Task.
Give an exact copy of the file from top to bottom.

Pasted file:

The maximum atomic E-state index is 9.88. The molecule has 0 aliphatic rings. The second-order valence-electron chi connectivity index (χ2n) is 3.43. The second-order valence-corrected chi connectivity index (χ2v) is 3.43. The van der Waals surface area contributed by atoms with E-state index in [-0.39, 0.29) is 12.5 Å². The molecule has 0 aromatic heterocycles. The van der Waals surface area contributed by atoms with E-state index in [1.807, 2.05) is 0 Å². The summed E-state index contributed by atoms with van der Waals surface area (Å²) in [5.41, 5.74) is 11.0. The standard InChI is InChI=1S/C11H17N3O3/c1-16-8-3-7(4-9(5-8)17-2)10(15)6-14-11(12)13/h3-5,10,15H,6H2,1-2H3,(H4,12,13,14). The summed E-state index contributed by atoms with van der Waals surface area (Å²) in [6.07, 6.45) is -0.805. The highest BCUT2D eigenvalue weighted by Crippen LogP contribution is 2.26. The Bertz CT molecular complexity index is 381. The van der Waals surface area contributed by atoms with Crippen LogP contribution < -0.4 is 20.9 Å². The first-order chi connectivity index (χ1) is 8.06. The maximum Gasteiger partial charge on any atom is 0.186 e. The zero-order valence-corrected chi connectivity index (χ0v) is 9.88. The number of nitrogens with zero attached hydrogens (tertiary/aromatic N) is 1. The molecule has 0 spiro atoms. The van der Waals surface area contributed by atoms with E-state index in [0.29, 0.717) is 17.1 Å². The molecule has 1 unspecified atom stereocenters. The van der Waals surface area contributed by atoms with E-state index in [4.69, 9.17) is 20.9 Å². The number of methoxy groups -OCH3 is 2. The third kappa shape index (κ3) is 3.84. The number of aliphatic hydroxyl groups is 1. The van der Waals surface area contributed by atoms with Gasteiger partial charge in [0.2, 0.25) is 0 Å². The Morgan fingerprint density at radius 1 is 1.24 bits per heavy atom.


The maximum atomic E-state index is 9.88. The molecule has 0 aliphatic rings. The second-order valence-electron chi connectivity index (χ2n) is 3.43. The second-order valence-corrected chi connectivity index (χ2v) is 3.43. The van der Waals surface area contributed by atoms with E-state index in [-0.39, 0.29) is 12.5 Å². The molecule has 0 aromatic heterocycles. The van der Waals surface area contributed by atoms with E-state index in [1.807, 2.05) is 0 Å². The summed E-state index contributed by atoms with van der Waals surface area (Å²) in [5.41, 5.74) is 11.0. The standard InChI is InChI=1S/C11H17N3O3/c1-16-8-3-7(4-9(5-8)17-2)10(15)6-14-11(12)13/h3-5,10,15H,6H2,1-2H3,(H4,12,13,14). The summed E-state index contributed by atoms with van der Waals surface area (Å²) in [6.07, 6.45) is -0.805. The highest BCUT2D eigenvalue weighted by Crippen LogP contribution is 2.26. The Bertz CT molecular complexity index is 381. The van der Waals surface area contributed by atoms with Crippen LogP contribution < -0.4 is 20.9 Å². The first-order chi connectivity index (χ1) is 8.06. The maximum Gasteiger partial charge on any atom is 0.186 e. The zero-order valence-corrected chi connectivity index (χ0v) is 9.88. The number of nitrogens with zero attached hydrogens (tertiary/aromatic N) is 1. The molecule has 0 spiro atoms. The van der Waals surface area contributed by atoms with E-state index in [0.29, 0.717) is 17.1 Å². The molecule has 1 unspecified atom stereocenters. The van der Waals surface area contributed by atoms with E-state index in [4.69, 9.17) is 20.9 Å². The number of methoxy groups -OCH3 is 2. The third kappa shape index (κ3) is 3.84. The number of aliphatic hydroxyl groups is 1. The van der Waals surface area contributed by atoms with Gasteiger partial charge in [0.2, 0.25) is 0 Å². The Morgan fingerprint density at radius 1 is 1.24 bits per heavy atom.